Cold sea turtles get warm welcome at Aquarium

Filed under: Pine Knoll Shores by pineknollshores on Tuesday, November 25th, 2014

The North Carolina Aquarium at Pine Knoll Shores gave a warm welcome to eight sea turtles recovering from the effects of icy New England waters. The turtles are all Kemp’s ridleys, the smallest sea turtle species and considered endangered. They were among hundreds of sea turtles recently rescued off Cape Cod after water temperatures dipped dangerously low for the cold-blooded reptiles.

NCA-PKS Michele Lamping with Kemp's ridley 2The New England Aquarium and its sea turtle hospital has been taking in rescued turtles by the dozen. As the numbers kept climbing, other aquariums were called upon to shelter animals stable enough for transport. The North Carolina Aquariums at Fort Fisher and on Roanoke Island also expected to receive some of the stricken turtles.

Because these marine reptiles can’t tolerate winter weather, most head to warmer waters when the seasons change. Lingering turtles caught in a sudden chill suffer a potentially deadly condition called “cold-stunning,” similar to hypothermia in humans. Their heart rates and other functions slow, leaving them lethargic and unable to swim. Prolonged exposure can cause paralysis, and the turtles float on the surface or wash up on beaches. Eventually they go into shock, and many die.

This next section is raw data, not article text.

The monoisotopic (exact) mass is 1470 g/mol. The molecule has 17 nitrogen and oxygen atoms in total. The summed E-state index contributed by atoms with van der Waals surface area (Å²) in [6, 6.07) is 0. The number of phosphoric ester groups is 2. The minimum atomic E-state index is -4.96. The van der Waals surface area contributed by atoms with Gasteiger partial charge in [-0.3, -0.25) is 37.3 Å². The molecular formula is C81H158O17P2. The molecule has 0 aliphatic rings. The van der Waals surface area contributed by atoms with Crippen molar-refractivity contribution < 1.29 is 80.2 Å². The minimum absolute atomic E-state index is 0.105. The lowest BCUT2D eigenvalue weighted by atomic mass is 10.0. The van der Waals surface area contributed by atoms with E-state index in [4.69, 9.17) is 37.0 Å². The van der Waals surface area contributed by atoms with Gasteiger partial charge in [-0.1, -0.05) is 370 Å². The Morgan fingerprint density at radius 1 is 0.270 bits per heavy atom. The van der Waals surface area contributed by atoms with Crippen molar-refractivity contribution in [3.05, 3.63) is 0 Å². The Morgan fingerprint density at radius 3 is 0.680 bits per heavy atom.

The turtles were examined by veterinarians in New England and in North Carolina. They are behind the scenes at the Aquarium. They will be released w nca-pks kemp's in handoffshore as soon as they recover and transportation can be arranged, which could be days, weeks or months. Cold-stunning occurs in North Carolina waters also. A cold-stunned green sea turtle recently found near Cape Lookout is recovering at the Aquarium. The numbers vary widely according to weather patterns, but some cold-stunned turtles are brought to the Aquarium for care almost every winter. See a video  on how the Aquarium helps these creatures.

Sea turtles are protected by federal law. The North Carolina Wildlife Resources Commission monitors sea turtle rescues, rehabilitation,  releases and nesting and hatching activity in the state. If you come across a stranded sea turtle, dead or alive, call the NCWRC at 252-241-7367 or 252-728-1528.